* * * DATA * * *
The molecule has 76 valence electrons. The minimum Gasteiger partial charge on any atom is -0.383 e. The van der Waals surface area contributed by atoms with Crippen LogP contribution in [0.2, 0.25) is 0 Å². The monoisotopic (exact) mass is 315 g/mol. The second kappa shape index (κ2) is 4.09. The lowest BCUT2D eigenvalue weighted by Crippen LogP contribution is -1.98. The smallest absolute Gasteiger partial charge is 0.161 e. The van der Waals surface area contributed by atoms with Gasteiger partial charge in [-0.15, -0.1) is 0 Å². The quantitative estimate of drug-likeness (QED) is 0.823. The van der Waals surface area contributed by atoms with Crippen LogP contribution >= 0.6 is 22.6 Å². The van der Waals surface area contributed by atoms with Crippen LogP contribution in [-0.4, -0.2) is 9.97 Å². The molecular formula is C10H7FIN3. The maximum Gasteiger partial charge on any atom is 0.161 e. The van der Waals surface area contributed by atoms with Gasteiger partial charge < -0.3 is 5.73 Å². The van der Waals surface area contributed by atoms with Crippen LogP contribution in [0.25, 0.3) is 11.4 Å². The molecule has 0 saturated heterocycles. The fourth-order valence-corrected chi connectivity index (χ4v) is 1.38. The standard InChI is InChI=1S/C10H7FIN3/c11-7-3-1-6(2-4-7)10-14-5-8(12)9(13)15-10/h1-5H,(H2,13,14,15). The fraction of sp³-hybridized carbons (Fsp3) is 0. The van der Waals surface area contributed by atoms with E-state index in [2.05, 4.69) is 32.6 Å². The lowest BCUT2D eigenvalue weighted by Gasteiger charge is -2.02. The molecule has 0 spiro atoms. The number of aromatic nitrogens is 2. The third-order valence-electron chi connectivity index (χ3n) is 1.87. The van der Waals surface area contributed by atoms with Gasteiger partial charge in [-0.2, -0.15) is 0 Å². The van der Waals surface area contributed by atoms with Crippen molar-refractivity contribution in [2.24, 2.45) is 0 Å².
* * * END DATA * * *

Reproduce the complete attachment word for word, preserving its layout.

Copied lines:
The molecule has 76 valence electrons. The minimum Gasteiger partial charge on any atom is -0.383 e. The van der Waals surface area contributed by atoms with Crippen LogP contribution in [0.2, 0.25) is 0 Å². The monoisotopic (exact) mass is 315 g/mol. The second kappa shape index (κ2) is 4.09. The lowest BCUT2D eigenvalue weighted by Crippen LogP contribution is -1.98. The smallest absolute Gasteiger partial charge is 0.161 e. The van der Waals surface area contributed by atoms with Gasteiger partial charge in [-0.15, -0.1) is 0 Å². The quantitative estimate of drug-likeness (QED) is 0.823. The van der Waals surface area contributed by atoms with Crippen LogP contribution >= 0.6 is 22.6 Å². The van der Waals surface area contributed by atoms with Crippen LogP contribution in [-0.4, -0.2) is 9.97 Å². The molecular formula is C10H7FIN3. The maximum Gasteiger partial charge on any atom is 0.161 e. The van der Waals surface area contributed by atoms with Gasteiger partial charge < -0.3 is 5.73 Å². The van der Waals surface area contributed by atoms with Crippen LogP contribution in [0.25, 0.3) is 11.4 Å². The molecule has 0 saturated heterocycles. The fourth-order valence-corrected chi connectivity index (χ4v) is 1.38. The standard InChI is InChI=1S/C10H7FIN3/c11-7-3-1-6(2-4-7)10-14-5-8(12)9(13)15-10/h1-5H,(H2,13,14,15). The fraction of sp³-hybridized carbons (Fsp3) is 0. The van der Waals surface area contributed by atoms with E-state index in [2.05, 4.69) is 32.6 Å². The lowest BCUT2D eigenvalue weighted by Gasteiger charge is -2.02. The molecule has 0 spiro atoms. The number of aromatic nitrogens is 2. The third-order valence-electron chi connectivity index (χ3n) is 1.87. The van der Waals surface area contributed by atoms with Gasteiger partial charge in [-0.2, -0.15) is 0 Å². The van der Waals surface area contributed by atoms with Crippen molar-refractivity contribution in [2.24, 2.45) is 0 Å².